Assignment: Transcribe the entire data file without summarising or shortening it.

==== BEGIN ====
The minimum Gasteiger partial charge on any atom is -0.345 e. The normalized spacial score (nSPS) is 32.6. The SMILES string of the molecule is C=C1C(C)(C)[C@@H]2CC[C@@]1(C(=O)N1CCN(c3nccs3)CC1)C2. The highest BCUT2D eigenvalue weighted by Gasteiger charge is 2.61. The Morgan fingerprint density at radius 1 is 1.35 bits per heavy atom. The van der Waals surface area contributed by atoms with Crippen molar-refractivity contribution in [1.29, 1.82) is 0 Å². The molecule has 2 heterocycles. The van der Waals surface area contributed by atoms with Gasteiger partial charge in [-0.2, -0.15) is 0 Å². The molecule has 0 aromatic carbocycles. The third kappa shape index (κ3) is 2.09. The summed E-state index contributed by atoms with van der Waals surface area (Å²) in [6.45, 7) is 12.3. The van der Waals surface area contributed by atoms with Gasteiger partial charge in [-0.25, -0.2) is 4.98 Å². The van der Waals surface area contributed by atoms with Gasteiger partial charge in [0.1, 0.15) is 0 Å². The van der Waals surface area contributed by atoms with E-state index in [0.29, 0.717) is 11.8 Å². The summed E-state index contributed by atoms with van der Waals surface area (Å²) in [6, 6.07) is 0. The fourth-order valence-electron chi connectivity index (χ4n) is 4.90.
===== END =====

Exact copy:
The minimum Gasteiger partial charge on any atom is -0.345 e. The normalized spacial score (nSPS) is 32.6. The SMILES string of the molecule is C=C1C(C)(C)[C@@H]2CC[C@@]1(C(=O)N1CCN(c3nccs3)CC1)C2. The highest BCUT2D eigenvalue weighted by Gasteiger charge is 2.61. The Morgan fingerprint density at radius 1 is 1.35 bits per heavy atom. The van der Waals surface area contributed by atoms with Crippen molar-refractivity contribution in [1.29, 1.82) is 0 Å². The molecule has 2 heterocycles. The van der Waals surface area contributed by atoms with Gasteiger partial charge in [-0.2, -0.15) is 0 Å². The molecule has 0 aromatic carbocycles. The third kappa shape index (κ3) is 2.09. The summed E-state index contributed by atoms with van der Waals surface area (Å²) in [6.45, 7) is 12.3. The van der Waals surface area contributed by atoms with Gasteiger partial charge in [-0.25, -0.2) is 4.98 Å². The van der Waals surface area contributed by atoms with Gasteiger partial charge in [0.1, 0.15) is 0 Å². The van der Waals surface area contributed by atoms with E-state index in [0.29, 0.717) is 11.8 Å². The summed E-state index contributed by atoms with van der Waals surface area (Å²) in [6, 6.07) is 0. The fourth-order valence-electron chi connectivity index (χ4n) is 4.90.